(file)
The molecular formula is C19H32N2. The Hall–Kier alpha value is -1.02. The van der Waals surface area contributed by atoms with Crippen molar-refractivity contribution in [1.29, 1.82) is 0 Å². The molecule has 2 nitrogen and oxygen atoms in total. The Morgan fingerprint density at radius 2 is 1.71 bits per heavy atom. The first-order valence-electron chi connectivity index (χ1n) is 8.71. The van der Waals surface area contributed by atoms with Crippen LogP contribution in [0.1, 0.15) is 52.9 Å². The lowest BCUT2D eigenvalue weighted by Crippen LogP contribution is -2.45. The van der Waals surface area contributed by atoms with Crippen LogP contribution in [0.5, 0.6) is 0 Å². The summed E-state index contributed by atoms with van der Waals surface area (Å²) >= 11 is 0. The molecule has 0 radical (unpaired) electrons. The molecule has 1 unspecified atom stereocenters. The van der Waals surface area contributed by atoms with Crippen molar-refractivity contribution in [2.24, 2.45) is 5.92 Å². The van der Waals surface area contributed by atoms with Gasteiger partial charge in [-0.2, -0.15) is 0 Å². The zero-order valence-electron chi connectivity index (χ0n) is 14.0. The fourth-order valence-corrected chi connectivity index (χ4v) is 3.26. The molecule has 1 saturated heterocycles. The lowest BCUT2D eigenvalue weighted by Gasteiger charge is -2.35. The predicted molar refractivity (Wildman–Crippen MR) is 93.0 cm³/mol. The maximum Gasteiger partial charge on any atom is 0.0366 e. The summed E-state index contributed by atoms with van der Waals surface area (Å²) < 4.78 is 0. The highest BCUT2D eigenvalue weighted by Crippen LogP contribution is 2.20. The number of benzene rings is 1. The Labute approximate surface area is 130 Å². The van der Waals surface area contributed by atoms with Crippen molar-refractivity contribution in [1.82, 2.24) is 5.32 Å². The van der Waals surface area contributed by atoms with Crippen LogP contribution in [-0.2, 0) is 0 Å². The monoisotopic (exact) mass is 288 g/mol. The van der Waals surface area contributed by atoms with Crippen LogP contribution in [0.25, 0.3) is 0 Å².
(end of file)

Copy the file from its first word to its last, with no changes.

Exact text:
The molecular formula is C19H32N2. The Hall–Kier alpha value is -1.02. The van der Waals surface area contributed by atoms with Crippen molar-refractivity contribution in [1.29, 1.82) is 0 Å². The molecule has 2 nitrogen and oxygen atoms in total. The Morgan fingerprint density at radius 2 is 1.71 bits per heavy atom. The first-order valence-electron chi connectivity index (χ1n) is 8.71. The van der Waals surface area contributed by atoms with Crippen LogP contribution in [0.1, 0.15) is 52.9 Å². The lowest BCUT2D eigenvalue weighted by Crippen LogP contribution is -2.45. The van der Waals surface area contributed by atoms with Crippen LogP contribution in [0.5, 0.6) is 0 Å². The summed E-state index contributed by atoms with van der Waals surface area (Å²) >= 11 is 0. The molecule has 0 radical (unpaired) electrons. The molecule has 1 unspecified atom stereocenters. The van der Waals surface area contributed by atoms with Crippen molar-refractivity contribution in [2.24, 2.45) is 5.92 Å². The van der Waals surface area contributed by atoms with Gasteiger partial charge in [-0.2, -0.15) is 0 Å². The zero-order valence-electron chi connectivity index (χ0n) is 14.0. The fourth-order valence-corrected chi connectivity index (χ4v) is 3.26. The molecule has 1 saturated heterocycles. The lowest BCUT2D eigenvalue weighted by Gasteiger charge is -2.35. The predicted molar refractivity (Wildman–Crippen MR) is 93.0 cm³/mol. The maximum Gasteiger partial charge on any atom is 0.0366 e. The summed E-state index contributed by atoms with van der Waals surface area (Å²) < 4.78 is 0. The highest BCUT2D eigenvalue weighted by Crippen LogP contribution is 2.20. The number of benzene rings is 1. The Labute approximate surface area is 130 Å². The van der Waals surface area contributed by atoms with Crippen molar-refractivity contribution in [1.82, 2.24) is 5.32 Å². The van der Waals surface area contributed by atoms with Crippen LogP contribution in [-0.2, 0) is 0 Å². The monoisotopic (exact) mass is 288 g/mol. The van der Waals surface area contributed by atoms with Crippen LogP contribution in [0.25, 0.3) is 0 Å².